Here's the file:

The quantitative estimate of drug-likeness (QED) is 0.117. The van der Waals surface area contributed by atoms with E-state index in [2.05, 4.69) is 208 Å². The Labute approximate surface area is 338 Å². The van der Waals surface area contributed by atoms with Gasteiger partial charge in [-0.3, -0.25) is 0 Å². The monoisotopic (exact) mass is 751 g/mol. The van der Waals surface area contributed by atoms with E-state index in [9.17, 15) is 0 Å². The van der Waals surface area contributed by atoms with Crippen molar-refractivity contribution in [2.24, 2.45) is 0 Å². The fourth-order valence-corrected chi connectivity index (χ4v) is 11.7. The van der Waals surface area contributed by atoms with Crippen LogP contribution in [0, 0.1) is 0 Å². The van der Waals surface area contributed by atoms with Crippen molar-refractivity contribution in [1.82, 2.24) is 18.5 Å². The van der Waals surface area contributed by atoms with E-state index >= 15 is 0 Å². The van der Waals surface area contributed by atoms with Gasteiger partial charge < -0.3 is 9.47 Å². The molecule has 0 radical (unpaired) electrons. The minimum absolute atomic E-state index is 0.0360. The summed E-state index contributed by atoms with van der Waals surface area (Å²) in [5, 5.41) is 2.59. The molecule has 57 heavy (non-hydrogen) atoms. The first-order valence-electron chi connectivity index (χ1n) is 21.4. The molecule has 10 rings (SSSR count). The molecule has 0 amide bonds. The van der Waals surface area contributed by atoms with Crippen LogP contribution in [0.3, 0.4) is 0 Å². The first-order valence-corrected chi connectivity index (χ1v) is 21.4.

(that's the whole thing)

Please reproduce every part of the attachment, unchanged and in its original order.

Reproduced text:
The quantitative estimate of drug-likeness (QED) is 0.117. The van der Waals surface area contributed by atoms with E-state index in [2.05, 4.69) is 208 Å². The Labute approximate surface area is 338 Å². The van der Waals surface area contributed by atoms with Gasteiger partial charge in [-0.3, -0.25) is 0 Å². The monoisotopic (exact) mass is 751 g/mol. The van der Waals surface area contributed by atoms with E-state index in [9.17, 15) is 0 Å². The van der Waals surface area contributed by atoms with Crippen molar-refractivity contribution in [2.24, 2.45) is 0 Å². The fourth-order valence-corrected chi connectivity index (χ4v) is 11.7. The van der Waals surface area contributed by atoms with Crippen LogP contribution in [0, 0.1) is 0 Å². The van der Waals surface area contributed by atoms with Crippen molar-refractivity contribution in [1.82, 2.24) is 18.5 Å². The van der Waals surface area contributed by atoms with E-state index >= 15 is 0 Å². The van der Waals surface area contributed by atoms with Gasteiger partial charge < -0.3 is 9.47 Å². The molecule has 0 radical (unpaired) electrons. The minimum absolute atomic E-state index is 0.0360. The summed E-state index contributed by atoms with van der Waals surface area (Å²) in [5, 5.41) is 2.59. The molecule has 57 heavy (non-hydrogen) atoms. The first-order valence-electron chi connectivity index (χ1n) is 21.4. The molecule has 10 rings (SSSR count). The molecule has 0 amide bonds. The van der Waals surface area contributed by atoms with Crippen LogP contribution in [0.3, 0.4) is 0 Å². The first-order valence-corrected chi connectivity index (χ1v) is 21.4.